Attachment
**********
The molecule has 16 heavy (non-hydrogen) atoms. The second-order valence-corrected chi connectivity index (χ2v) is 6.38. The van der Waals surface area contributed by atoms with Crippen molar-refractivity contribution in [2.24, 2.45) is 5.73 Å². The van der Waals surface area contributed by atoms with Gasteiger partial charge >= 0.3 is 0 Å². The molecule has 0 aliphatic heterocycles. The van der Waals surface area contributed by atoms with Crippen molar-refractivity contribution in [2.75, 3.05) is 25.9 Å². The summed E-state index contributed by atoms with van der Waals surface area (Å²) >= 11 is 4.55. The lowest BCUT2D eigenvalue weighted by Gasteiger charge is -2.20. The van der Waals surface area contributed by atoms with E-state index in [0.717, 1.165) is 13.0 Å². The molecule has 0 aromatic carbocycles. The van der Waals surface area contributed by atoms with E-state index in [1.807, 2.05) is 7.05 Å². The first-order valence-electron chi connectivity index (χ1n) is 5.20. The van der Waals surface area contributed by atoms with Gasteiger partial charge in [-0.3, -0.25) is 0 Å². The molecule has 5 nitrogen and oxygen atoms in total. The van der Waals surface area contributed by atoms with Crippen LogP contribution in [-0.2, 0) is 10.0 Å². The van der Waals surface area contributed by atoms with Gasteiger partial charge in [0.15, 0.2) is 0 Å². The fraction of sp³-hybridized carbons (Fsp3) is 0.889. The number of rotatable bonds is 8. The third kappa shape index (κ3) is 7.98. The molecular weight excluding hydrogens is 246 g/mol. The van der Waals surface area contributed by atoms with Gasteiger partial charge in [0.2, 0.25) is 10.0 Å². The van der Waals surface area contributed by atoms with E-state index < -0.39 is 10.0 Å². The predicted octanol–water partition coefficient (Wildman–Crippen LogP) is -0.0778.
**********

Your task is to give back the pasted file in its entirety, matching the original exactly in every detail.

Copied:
The molecule has 16 heavy (non-hydrogen) atoms. The second-order valence-corrected chi connectivity index (χ2v) is 6.38. The van der Waals surface area contributed by atoms with Crippen molar-refractivity contribution in [2.24, 2.45) is 5.73 Å². The van der Waals surface area contributed by atoms with Gasteiger partial charge >= 0.3 is 0 Å². The molecule has 0 aliphatic heterocycles. The van der Waals surface area contributed by atoms with Crippen molar-refractivity contribution in [2.75, 3.05) is 25.9 Å². The summed E-state index contributed by atoms with van der Waals surface area (Å²) >= 11 is 4.55. The lowest BCUT2D eigenvalue weighted by Gasteiger charge is -2.20. The van der Waals surface area contributed by atoms with E-state index in [0.717, 1.165) is 13.0 Å². The molecule has 0 aromatic carbocycles. The van der Waals surface area contributed by atoms with E-state index in [1.807, 2.05) is 7.05 Å². The first-order valence-electron chi connectivity index (χ1n) is 5.20. The van der Waals surface area contributed by atoms with Gasteiger partial charge in [-0.3, -0.25) is 0 Å². The molecule has 5 nitrogen and oxygen atoms in total. The van der Waals surface area contributed by atoms with Crippen LogP contribution in [-0.2, 0) is 10.0 Å². The van der Waals surface area contributed by atoms with Gasteiger partial charge in [0.15, 0.2) is 0 Å². The fraction of sp³-hybridized carbons (Fsp3) is 0.889. The number of rotatable bonds is 8. The third kappa shape index (κ3) is 7.98. The molecular weight excluding hydrogens is 246 g/mol. The van der Waals surface area contributed by atoms with Gasteiger partial charge in [0.2, 0.25) is 10.0 Å². The van der Waals surface area contributed by atoms with E-state index < -0.39 is 10.0 Å². The predicted octanol–water partition coefficient (Wildman–Crippen LogP) is -0.0778.